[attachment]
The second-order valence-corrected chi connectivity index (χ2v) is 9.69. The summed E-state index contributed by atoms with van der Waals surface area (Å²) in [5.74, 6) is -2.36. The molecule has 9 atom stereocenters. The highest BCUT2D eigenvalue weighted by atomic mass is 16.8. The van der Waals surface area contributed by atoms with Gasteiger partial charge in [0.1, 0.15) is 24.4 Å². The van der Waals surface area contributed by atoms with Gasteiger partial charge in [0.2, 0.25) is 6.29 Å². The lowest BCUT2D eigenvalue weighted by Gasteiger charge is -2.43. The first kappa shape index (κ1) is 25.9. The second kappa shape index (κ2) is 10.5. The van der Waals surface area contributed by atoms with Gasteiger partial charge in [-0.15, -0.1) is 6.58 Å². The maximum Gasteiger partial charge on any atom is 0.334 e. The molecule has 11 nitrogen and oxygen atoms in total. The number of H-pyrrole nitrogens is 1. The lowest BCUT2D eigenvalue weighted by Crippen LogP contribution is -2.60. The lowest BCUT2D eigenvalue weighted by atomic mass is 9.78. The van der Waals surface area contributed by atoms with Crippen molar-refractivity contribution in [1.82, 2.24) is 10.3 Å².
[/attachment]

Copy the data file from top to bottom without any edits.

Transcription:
The second-order valence-corrected chi connectivity index (χ2v) is 9.69. The summed E-state index contributed by atoms with van der Waals surface area (Å²) in [5.74, 6) is -2.36. The molecule has 9 atom stereocenters. The highest BCUT2D eigenvalue weighted by atomic mass is 16.8. The van der Waals surface area contributed by atoms with Gasteiger partial charge in [0.1, 0.15) is 24.4 Å². The van der Waals surface area contributed by atoms with Gasteiger partial charge in [0.2, 0.25) is 6.29 Å². The lowest BCUT2D eigenvalue weighted by Gasteiger charge is -2.43. The first kappa shape index (κ1) is 25.9. The second kappa shape index (κ2) is 10.5. The van der Waals surface area contributed by atoms with Gasteiger partial charge in [-0.15, -0.1) is 6.58 Å². The maximum Gasteiger partial charge on any atom is 0.334 e. The molecule has 11 nitrogen and oxygen atoms in total. The number of H-pyrrole nitrogens is 1. The lowest BCUT2D eigenvalue weighted by Crippen LogP contribution is -2.60. The lowest BCUT2D eigenvalue weighted by atomic mass is 9.78. The van der Waals surface area contributed by atoms with Crippen molar-refractivity contribution in [1.82, 2.24) is 10.3 Å².